Fun, inexpensive, head-turning, excellent road handling, fuel efficient this were the things that made this car so famous.
The tiny Fiat 500 is now something of a trendy cult car, its rounded egg-like body and diminutive size endearing it to millions. The car was a successor to the Topolino model. (Topolino means ’mouse’). The designer was named Dante Giacosa, an individual who would later become an automotive legend for his contributions to the industry.
To meet the demands of the post-war market which called for cars of very low cost, the Fiat 500 was rear-engined on the pattern of the Volkswagen Beetle. Several car makers followed this now nearly vanished pattern at the time and were quite successful.
But only the Fiat 500 was used as the pattern for other car makers in Europe. The firms Neckar of Germany and Steyr-Puch in Austria each made cars that were legally based on the Fiat 500.
Measuring less than 3 m (10 ft) long, and powered by a tiny 479 cc two-cylinder (economical and hard wearing, so long as you can resist the temptation to drive flat-out all the time), aircooled engine, the 500 redefined the term "microcar".With 13 horsepower the 500 never set any land speed records. It had a top speed of 85 km/h.
I cant really say much on the safety aspect of these cars - being a very small classic car with the engine in the rear I certainly wouldn’t think it would hold up very well in any kind of collision, most models have front seat belts though, and to be fair, Fiat did add numerous other safety features from time to time, just remember they were designed long before air bags came out!
To help improve the performance of the 500, Carlo Abarth offered bolt-on aftermarket parts and accessories, the cars were fitted with spartan like design, with vinyl covered seats and fitted carpets on the ’L’ models. These additions helped with increasing the horsepower and performance of the engine as well as improving the handling and making the vehicles more fun to drive and competitive on the streets.
In 1957, the 500 received 2 extra horsepower, bringing the total to 15. Wind-up windows were now standard.
The handling is also superb for a car of its age and price, on ice the car can behave in unexpected ways - being rear-wheel drive and having most of the weight at the back means you get lots of traction, but cornering can be very exciting if you get it ’a bit wrong’.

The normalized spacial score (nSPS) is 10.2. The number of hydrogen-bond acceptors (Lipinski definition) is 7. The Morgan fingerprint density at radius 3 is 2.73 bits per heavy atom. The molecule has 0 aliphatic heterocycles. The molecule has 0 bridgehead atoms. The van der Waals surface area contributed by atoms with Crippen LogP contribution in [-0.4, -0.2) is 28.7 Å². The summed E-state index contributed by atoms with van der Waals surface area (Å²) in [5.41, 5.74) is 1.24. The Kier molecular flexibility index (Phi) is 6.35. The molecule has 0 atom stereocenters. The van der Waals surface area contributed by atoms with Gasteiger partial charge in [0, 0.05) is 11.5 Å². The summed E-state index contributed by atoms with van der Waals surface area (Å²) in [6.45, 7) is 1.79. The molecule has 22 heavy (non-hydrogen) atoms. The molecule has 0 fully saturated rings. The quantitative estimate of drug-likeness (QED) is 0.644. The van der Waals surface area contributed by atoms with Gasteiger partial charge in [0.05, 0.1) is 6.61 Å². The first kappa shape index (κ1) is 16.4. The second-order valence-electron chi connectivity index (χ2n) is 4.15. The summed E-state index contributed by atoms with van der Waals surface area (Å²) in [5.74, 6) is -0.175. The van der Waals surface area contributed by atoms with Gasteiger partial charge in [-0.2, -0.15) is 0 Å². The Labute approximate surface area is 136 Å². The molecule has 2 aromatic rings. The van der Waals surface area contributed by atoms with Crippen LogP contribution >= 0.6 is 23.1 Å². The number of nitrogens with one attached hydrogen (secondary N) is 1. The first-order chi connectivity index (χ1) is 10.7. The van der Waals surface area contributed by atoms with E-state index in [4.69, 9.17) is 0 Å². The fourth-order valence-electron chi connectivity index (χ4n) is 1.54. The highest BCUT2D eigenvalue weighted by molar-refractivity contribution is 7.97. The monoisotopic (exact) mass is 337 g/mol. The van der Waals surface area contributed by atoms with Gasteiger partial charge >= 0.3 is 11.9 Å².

In summer the huge fabric sunroof provides excellent ventilation and great views, if you dare to drive in winter then make sure the heating system is working - it relies on ’wafting’ cooling air from around the engine up the central floor-tunnel to vents in the dashboard. Any air leaks and it just doesn’t work!
From 1958 through 1960, Fiat offered a Sport version. These Sport versions offered a 21 horsepower engine, and a one piece roof. The standard 500 version had a fold-back sunroof.
In 1965, the 500F lost its suicide doors in favor of the more popular hinged doors. The horsepower rating was once again improved and now offered 19. The top speed was 95 km/h.
From 1969 through 1975, a Lux version was offered. This featured full carpeting and plastic revised dashboards.
In 1975 production of the Fiat 500 ceased. 3.6 million examples had been produced during its life span. In 2004, Fiat created a concept car that was similar in design and style to the Fiat 500. It was called the Fiat Trepiuno and featured front wheel drive.
The 500 endured a successful life span due to it economical size, excellent fuel economy, easy to repair, styling, competitive price, and city-friendly driving characteristics. Due to its small size, it was easy to navigate and drive in the small, Italian streets. Thanks to its short wheelbase and length, the vehicle could manuever easily into cramped parking spaces.